The majority of people with the condition can eat and drink cold foods and beverages without any issue, but it can lead to some numbness and swelling in the throat for some people.
What constitutes “cold” can also be different for each person with cold urticaria. The Mayo Clinic states that the majority of reactions happen when skin is exposed to anything under 39 degrees, but some people can also be sensitive to warmer weather. Wind and dampness can also contribute to the problem.
My own cold urticaria is relatively mild, it turns out. My hives generally start in the under-40-degree range, and I have been able to swim in relatively frigid lakes without dying. I even braved the cold plunge pool at a spa a few weeks ago and remained both breathing and itch-free.
But even a mild case can have a significant impact on the quality of your life. I’ve had to give up my beloved winter running. I can only eat a small amount of ice cream before my tongue starts to feel like it’s on fire. I can’t hold a glass with ice in it to save my life. Even when it’s not cold out, a good wind can spark a few hives along my cheekbones. And, when it is cold, I try to limit my exposure to the outside world, because full body hives can still make you feel awful even when they don’t kill you. Although this winter has been a relatively mild one — which was a relief, given the kind of brutal predictions that experts were making last fall — the few vicious cold snaps we’ve had in Toronto this year have left me housebound for days at a time.
There might is no cure for cold urticaria — in fact, we still don’t know what causes it — but there are treatments that can help lessen its symptoms. If you think you might be reacting to the cold, Dr. Sutkus suggests meeting with a board-certified allergist in order to receive a diagnosis and come up a treatment plan that’s right for you.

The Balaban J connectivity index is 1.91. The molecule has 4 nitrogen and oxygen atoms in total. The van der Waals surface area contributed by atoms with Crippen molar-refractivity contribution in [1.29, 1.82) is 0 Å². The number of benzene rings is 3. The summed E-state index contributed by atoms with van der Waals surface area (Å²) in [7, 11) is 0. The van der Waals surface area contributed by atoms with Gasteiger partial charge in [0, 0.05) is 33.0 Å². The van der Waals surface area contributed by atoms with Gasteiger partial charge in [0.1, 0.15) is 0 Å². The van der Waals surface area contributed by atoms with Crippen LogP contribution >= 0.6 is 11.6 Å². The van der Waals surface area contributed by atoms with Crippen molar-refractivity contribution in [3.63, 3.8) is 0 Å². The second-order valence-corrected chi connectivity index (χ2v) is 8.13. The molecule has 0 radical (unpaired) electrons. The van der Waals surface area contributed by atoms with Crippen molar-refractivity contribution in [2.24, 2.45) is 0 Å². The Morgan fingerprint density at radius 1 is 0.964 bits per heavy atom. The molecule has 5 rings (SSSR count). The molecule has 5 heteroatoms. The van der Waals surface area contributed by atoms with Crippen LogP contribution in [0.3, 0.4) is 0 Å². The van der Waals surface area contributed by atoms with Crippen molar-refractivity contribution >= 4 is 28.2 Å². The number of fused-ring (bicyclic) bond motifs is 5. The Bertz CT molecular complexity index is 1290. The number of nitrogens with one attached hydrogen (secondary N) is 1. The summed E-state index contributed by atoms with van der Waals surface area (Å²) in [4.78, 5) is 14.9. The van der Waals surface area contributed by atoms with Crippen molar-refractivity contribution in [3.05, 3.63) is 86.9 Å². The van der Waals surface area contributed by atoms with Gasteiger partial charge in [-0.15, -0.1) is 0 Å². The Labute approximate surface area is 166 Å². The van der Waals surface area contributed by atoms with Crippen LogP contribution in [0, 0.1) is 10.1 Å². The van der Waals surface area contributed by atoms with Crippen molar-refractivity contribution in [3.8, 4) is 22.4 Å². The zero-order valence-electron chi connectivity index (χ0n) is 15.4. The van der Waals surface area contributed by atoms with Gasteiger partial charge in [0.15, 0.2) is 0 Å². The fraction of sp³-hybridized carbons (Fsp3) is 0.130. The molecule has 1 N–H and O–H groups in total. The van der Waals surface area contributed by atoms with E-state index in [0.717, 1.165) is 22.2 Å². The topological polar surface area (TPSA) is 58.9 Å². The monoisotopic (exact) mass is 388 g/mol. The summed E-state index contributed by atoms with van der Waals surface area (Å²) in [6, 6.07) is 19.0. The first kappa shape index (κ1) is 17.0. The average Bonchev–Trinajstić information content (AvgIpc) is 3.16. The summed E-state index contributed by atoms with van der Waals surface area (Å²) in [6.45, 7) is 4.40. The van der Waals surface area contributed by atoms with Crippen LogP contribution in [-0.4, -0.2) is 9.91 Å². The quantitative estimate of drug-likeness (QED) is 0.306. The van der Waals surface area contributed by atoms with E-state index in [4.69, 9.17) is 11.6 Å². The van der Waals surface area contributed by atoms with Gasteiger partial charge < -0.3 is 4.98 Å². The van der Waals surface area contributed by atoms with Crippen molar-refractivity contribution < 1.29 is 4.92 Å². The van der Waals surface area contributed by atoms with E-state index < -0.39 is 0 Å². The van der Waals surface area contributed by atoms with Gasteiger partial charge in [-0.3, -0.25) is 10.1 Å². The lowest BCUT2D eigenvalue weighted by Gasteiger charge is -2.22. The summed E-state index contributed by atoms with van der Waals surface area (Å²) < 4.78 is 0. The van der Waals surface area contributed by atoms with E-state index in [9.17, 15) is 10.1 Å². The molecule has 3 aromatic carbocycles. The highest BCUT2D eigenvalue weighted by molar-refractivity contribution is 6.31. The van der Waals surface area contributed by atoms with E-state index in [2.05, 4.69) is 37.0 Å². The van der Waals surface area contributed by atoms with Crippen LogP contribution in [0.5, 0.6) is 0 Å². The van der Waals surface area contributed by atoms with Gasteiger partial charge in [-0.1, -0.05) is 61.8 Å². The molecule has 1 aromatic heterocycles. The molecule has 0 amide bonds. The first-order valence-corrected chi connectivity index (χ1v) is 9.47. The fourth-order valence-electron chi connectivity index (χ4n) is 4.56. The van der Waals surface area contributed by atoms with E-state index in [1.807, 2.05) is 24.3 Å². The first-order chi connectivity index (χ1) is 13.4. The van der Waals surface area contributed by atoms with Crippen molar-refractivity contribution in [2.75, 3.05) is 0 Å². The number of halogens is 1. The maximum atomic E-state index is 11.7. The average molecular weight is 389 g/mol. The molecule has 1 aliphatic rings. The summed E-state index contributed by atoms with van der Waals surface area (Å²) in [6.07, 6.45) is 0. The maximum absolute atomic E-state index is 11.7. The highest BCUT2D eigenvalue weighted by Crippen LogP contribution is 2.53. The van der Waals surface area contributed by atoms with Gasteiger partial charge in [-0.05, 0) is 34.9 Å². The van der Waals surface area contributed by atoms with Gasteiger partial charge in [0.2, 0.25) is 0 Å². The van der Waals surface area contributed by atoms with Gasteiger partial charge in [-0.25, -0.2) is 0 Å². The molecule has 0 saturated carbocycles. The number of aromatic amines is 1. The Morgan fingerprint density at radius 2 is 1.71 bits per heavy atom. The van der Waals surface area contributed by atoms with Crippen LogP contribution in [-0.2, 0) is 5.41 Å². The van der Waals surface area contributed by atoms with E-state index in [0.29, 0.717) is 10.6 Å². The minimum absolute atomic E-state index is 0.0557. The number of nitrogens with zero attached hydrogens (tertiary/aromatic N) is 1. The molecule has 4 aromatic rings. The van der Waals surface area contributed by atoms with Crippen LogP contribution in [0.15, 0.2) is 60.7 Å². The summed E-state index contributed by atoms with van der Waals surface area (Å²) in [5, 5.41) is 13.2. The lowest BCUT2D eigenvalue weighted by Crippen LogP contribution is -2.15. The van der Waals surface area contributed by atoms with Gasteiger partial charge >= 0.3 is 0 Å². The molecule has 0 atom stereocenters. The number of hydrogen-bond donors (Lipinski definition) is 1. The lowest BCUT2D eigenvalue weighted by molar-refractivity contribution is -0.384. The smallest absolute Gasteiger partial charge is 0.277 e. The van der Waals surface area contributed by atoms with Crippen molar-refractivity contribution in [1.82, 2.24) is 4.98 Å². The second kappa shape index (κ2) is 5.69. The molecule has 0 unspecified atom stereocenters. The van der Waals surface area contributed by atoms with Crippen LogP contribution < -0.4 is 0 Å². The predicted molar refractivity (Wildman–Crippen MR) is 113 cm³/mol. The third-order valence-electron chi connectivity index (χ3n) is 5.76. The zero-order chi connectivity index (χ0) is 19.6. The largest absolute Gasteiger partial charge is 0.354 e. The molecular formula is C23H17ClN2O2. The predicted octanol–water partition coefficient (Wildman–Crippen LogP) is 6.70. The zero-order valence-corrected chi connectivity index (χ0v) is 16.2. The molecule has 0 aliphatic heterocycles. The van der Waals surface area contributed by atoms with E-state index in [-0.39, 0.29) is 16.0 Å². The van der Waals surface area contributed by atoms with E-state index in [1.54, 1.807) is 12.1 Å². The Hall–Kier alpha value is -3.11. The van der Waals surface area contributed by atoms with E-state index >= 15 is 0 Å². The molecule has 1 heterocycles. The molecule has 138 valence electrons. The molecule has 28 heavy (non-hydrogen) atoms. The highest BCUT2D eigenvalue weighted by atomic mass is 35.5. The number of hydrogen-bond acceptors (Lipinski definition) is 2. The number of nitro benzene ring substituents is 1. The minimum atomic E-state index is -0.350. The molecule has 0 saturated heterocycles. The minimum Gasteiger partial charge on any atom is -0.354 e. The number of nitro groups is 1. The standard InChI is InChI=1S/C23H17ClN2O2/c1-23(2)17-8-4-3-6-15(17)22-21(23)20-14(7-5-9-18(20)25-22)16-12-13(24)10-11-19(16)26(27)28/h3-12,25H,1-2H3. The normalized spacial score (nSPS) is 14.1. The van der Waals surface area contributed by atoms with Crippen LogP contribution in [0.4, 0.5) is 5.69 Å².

“Almost all people can experience relief through understanding of their condition and proper use of medication. So I think it’s important that people realize that they don’t need to suffer,” he says. “Don’t settle for less than comfort.”
Non-sedating antihistamines, taken daily or on an as-needed basis, are typically recommended to cold urticaria patients, but the treatments can be as individual as the people who have them. In the most extreme cases, people have actually packed up and moved to a warmer climate to alleviate their symptoms.
I’ve been experiencing symptoms for eight consecutive winters now. And, if I’m honest, I’m starting to lose hope that my case will disappear any time soon. But I am learning how to adapt. I take antihistamines as needed. I wear my old thermal running gear under my regular clothes to stay as warm (and protected) as possible. I’ve learned to rock a balaclava. I keep my ice cream portions small and have been known to carry a spare glove in my purse to aid in any cold drink-holding that might happen on my various misadventures.
To be honest, it’s still a work in progress, and I wouldn’t say that I’ve reached a level of genuine comfort with cold urticaria. I’m definitely not the winter-lover that I used to be but, hey, at least I know what’s happening now. And of course, summer is never too far off.